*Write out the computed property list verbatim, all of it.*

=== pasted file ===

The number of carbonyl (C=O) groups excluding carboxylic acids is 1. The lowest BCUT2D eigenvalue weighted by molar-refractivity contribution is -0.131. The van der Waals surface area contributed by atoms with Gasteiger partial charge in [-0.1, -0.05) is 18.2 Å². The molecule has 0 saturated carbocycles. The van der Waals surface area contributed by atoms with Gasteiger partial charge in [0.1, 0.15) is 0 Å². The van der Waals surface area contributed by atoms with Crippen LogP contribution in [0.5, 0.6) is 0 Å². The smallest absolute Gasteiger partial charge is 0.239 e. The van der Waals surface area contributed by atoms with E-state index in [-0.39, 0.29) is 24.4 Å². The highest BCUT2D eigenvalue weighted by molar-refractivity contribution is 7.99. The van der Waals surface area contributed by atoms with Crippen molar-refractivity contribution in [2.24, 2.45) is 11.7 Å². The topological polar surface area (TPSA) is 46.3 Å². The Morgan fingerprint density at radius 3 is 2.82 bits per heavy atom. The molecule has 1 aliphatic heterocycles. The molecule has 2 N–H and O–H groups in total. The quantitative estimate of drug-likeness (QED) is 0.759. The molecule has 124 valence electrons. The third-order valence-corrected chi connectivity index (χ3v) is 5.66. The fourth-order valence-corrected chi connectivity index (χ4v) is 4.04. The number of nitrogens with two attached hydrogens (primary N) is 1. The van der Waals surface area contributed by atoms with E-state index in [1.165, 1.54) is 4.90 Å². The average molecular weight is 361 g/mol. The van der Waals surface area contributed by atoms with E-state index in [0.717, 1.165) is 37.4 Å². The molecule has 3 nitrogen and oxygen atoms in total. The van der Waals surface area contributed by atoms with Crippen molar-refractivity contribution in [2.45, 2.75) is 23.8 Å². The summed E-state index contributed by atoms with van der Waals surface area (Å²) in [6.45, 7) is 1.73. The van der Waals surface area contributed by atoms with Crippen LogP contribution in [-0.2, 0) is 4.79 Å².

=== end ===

The number of carbonyl (C=O) groups excluding carboxylic acids is 1. The lowest BCUT2D eigenvalue weighted by molar-refractivity contribution is -0.131. The van der Waals surface area contributed by atoms with Gasteiger partial charge in [-0.1, -0.05) is 18.2 Å². The molecule has 0 saturated carbocycles. The van der Waals surface area contributed by atoms with Gasteiger partial charge in [0.1, 0.15) is 0 Å². The van der Waals surface area contributed by atoms with Crippen LogP contribution in [0.5, 0.6) is 0 Å². The smallest absolute Gasteiger partial charge is 0.239 e. The van der Waals surface area contributed by atoms with E-state index in [-0.39, 0.29) is 24.4 Å². The highest BCUT2D eigenvalue weighted by molar-refractivity contribution is 7.99. The van der Waals surface area contributed by atoms with Crippen molar-refractivity contribution in [2.24, 2.45) is 11.7 Å². The topological polar surface area (TPSA) is 46.3 Å². The Morgan fingerprint density at radius 3 is 2.82 bits per heavy atom. The molecule has 1 aliphatic heterocycles. The molecule has 2 N–H and O–H groups in total. The quantitative estimate of drug-likeness (QED) is 0.759. The molecule has 124 valence electrons. The third-order valence-corrected chi connectivity index (χ3v) is 5.66. The fourth-order valence-corrected chi connectivity index (χ4v) is 4.04. The number of nitrogens with two attached hydrogens (primary N) is 1. The van der Waals surface area contributed by atoms with E-state index in [1.165, 1.54) is 4.90 Å². The average molecular weight is 361 g/mol. The van der Waals surface area contributed by atoms with E-state index in [0.717, 1.165) is 37.4 Å². The molecule has 3 nitrogen and oxygen atoms in total. The van der Waals surface area contributed by atoms with Crippen molar-refractivity contribution in [2.45, 2.75) is 23.8 Å². The summed E-state index contributed by atoms with van der Waals surface area (Å²) in [6.45, 7) is 1.73. The van der Waals surface area contributed by atoms with Crippen LogP contribution in [-0.2, 0) is 4.79 Å².